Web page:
(This Wednesday Ann Voskamp hosts a community of those who share about “The Practice of Resurrection.” Below I share an idea that may help resurrect a dead motivation to follow God, resurrect a dead excitement for being fruitful, or resurrect a dead hope of overcoming sin. Click on the Holy Experience badge to read more posts on “The Practice of Resurrection”!)
What do snowball fights, knowing God, and 2 Peter 1:8 have in common?
I live with four family members, and all of them are male.* I still don’t get why snowball fights are fun. Why do they love being pelted with icy globs? To me, it’s like being hunted.
But they have their great fun packing snowballs while I watch (from inside) and take pictures with the window between me and them. I heat water in the kettle and take out the marshmallows so that the hot cocoa will be ready when they come in, red-cheeked and happy.
That’s in winter. In the summer I work with my sons on the simple skills of catching and throwing a baseball. I tell them how to position the mitt. I remind them not to shut their eyes when the ball is coming at them. I show them that if they throw the ball with the right hand, they should step with the left foot (not the right, as they were doing).
Sometimes the progress seems slow. At the beginning of one summer, though, I went to the backyard for one of the first throwing and catching practices of the year. They were much better than I remembered; their skill level was even better than it was end of the previous summer!
Wondering what happened, I told my husband about it. “They got so much better at throwing all of a sudden! I haven’t even been working on it that long!”
Charles’s explanation came immediately. “It’s because of the snowball fights.”
Maybe the way to get better at throwing is not so much to “work on” throwing skills. Maybe we should just have snowball fights, and the throwing will improve automatically, almost without thinking about it. Plus, it’s fun.
The Snowball Fight of 2 Peter 1:5-8
For if these qualities are yours and are increasing, they render you neither useless nor unfruitful in the true knowledge of our Lord Jesus Christ.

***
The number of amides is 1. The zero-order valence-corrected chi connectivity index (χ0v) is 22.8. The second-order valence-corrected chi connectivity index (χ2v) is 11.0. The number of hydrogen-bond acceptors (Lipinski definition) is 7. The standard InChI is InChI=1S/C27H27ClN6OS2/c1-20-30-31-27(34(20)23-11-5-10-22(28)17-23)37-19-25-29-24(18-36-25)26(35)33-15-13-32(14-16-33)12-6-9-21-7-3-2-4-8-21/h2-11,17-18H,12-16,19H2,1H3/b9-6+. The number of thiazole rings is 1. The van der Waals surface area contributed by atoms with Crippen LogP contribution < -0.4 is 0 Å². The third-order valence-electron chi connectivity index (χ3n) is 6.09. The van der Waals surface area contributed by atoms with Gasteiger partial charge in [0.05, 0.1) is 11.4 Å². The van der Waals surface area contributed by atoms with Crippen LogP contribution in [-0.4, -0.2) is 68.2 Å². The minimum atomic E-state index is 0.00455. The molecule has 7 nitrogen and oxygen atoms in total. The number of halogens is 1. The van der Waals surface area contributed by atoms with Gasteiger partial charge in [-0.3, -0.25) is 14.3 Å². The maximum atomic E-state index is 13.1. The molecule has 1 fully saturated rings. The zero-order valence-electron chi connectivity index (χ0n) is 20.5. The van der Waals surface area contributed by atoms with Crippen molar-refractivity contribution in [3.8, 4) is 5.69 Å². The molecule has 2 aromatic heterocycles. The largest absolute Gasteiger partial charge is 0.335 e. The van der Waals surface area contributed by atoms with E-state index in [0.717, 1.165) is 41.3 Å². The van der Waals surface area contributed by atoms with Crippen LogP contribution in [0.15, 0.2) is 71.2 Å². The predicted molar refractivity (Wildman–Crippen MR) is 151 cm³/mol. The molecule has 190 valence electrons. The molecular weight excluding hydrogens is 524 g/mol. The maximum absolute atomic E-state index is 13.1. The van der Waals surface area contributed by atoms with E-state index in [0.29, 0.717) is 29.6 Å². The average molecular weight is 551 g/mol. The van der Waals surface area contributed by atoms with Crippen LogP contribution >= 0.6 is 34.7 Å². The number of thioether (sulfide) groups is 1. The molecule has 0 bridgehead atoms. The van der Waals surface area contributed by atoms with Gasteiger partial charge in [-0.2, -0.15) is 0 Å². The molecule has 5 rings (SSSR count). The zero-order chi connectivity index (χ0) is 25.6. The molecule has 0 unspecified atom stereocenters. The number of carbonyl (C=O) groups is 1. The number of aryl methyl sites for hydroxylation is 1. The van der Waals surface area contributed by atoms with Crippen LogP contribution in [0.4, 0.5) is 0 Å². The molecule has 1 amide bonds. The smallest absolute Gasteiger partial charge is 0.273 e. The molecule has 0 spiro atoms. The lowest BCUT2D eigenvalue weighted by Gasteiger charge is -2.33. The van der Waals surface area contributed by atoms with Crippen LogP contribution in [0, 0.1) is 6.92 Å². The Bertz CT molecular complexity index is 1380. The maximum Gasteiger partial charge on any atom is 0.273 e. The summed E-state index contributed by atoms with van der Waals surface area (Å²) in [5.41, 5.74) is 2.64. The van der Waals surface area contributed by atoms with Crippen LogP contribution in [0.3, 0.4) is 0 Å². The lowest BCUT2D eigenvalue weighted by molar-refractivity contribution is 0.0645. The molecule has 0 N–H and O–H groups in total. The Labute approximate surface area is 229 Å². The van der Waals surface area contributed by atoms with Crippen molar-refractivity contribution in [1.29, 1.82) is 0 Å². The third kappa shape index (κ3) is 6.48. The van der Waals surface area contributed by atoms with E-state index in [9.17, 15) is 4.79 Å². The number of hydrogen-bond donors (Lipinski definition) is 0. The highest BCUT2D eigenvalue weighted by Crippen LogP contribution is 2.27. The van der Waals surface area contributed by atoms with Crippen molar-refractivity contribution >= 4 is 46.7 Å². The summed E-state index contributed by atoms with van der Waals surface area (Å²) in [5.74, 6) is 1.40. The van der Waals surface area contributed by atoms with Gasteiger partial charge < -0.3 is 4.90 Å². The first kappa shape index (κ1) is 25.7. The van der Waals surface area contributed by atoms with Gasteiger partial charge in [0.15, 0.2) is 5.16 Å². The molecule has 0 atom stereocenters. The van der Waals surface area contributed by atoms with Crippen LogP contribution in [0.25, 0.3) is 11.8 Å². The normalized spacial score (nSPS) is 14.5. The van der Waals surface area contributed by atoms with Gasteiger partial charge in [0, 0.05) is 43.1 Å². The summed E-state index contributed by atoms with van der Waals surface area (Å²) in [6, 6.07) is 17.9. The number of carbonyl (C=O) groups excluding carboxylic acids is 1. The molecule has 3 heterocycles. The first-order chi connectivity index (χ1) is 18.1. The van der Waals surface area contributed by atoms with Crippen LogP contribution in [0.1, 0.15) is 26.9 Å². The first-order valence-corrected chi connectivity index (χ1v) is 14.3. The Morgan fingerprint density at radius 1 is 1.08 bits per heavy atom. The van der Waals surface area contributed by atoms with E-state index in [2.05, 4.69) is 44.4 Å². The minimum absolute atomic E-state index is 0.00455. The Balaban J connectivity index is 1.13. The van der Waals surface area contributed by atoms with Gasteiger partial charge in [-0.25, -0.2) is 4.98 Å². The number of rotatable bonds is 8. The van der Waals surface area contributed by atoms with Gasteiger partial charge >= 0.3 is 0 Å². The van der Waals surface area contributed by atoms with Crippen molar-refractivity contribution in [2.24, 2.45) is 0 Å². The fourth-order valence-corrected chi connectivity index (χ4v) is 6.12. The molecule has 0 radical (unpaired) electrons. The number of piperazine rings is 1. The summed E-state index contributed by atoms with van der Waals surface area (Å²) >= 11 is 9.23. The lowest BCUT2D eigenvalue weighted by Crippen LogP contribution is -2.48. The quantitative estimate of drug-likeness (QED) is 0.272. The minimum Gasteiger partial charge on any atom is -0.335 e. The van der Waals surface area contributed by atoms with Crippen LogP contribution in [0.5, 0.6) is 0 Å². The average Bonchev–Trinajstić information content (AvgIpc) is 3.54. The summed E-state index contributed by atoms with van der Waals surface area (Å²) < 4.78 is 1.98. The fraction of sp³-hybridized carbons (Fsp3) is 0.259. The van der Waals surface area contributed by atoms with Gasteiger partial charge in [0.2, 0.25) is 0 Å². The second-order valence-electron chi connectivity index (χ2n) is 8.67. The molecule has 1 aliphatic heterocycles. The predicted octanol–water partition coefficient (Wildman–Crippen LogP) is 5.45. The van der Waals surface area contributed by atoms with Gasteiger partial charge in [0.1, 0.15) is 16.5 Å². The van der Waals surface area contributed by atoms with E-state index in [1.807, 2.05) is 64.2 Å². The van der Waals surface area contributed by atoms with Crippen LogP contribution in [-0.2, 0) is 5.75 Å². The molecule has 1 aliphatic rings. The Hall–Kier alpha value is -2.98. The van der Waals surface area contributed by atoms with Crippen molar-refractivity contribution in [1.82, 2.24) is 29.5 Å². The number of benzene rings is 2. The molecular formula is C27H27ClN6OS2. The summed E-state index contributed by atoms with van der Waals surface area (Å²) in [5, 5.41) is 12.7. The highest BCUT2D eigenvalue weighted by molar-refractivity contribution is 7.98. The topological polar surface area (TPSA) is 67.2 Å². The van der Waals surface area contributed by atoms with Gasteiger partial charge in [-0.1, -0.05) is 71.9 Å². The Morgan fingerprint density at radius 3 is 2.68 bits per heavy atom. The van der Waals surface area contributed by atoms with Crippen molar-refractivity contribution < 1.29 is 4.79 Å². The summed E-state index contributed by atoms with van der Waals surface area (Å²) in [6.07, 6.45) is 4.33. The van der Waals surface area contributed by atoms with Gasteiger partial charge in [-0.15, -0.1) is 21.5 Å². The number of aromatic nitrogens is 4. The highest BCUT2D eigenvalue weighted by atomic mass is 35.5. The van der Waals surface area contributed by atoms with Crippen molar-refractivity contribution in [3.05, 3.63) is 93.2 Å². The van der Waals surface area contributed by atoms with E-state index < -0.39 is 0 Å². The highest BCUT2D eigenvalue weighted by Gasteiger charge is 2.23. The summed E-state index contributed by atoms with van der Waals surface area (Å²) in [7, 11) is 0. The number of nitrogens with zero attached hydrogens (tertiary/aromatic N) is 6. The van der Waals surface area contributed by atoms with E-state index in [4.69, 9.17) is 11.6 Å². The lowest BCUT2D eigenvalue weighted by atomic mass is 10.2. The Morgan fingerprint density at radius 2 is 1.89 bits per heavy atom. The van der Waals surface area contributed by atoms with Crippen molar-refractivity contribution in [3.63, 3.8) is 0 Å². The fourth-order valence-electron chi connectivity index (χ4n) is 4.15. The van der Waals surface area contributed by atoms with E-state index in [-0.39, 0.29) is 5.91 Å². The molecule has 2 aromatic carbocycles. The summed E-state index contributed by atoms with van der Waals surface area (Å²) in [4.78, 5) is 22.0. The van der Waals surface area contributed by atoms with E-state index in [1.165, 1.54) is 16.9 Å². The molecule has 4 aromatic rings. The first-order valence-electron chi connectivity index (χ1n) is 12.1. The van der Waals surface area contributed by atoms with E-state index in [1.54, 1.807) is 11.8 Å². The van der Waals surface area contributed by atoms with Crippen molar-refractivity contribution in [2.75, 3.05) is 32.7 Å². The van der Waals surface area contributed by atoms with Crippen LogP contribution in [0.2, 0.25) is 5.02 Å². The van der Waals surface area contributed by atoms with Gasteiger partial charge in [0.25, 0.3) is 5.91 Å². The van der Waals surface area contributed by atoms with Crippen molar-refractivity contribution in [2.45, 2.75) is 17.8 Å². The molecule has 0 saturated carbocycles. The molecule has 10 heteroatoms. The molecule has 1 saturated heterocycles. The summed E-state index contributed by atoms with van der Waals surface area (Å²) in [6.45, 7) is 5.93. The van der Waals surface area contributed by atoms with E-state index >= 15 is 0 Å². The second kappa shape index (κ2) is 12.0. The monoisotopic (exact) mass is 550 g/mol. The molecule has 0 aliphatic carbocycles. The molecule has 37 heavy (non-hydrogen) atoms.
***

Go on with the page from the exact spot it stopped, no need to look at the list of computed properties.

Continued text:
(2 Peter 1:8)
What?! If something will guarantee my usefulness and fruitfulness, then I want to know what it is!
What, then, are “these qualities”? What is the snowball fight?
Now for this reason also, applying all diligence, in your faith supply moral excellence, and in your moral excellence, knowledge; and in your knowledge, self-control, and in your self-control, perseverance, and in your perseverance, godliness; and in your godliness, brotherly kindness, and in your brotherly kindness, love.
(2 Peter 1:5-7)
Instead of fretting over or “working on” being fruitful, I should focus on “these qualities,” things like
Then (God help me!), the fruitfulness will follow.
The Snowball Fight of Knowing God
Avoiding sin is the throw-and-catch practice. Knowing God is the snowball fight. Maybe the way to get better at conquering sin is not so much to work on avoiding that sin, gritting my teeth and saying, “I won’t sin, I won’t sin, I won’t sin!” Maybe I should just know God better and better, and overcoming the sin will follow as a natural consequence, almost without thinking about it.
And by this we know that we have come to know Him, if we keep His commandments. The one who says, “I have come to know Him,” and does not keep His commandments, is a liar, and the truth is not in him…
No one who abides in Him sins; no one who sins has seen Him or knows Him.
(1 John 2:3-4 and 3:6)
I think it’s worth a try. Plus, knowing God better is fun.
*Note: If you’ve read my previous post for a book club on writing, you will have noticed that a large part of this post is identical. But the thoughts above on knowing God and 2 Peter 1:8 came before the thoughts on writing. I suppose, if I consider what Laura Boggess said: “Good writing requires living well,” then it’s not surprising that the snowball-fight insights would apply in multiple areas!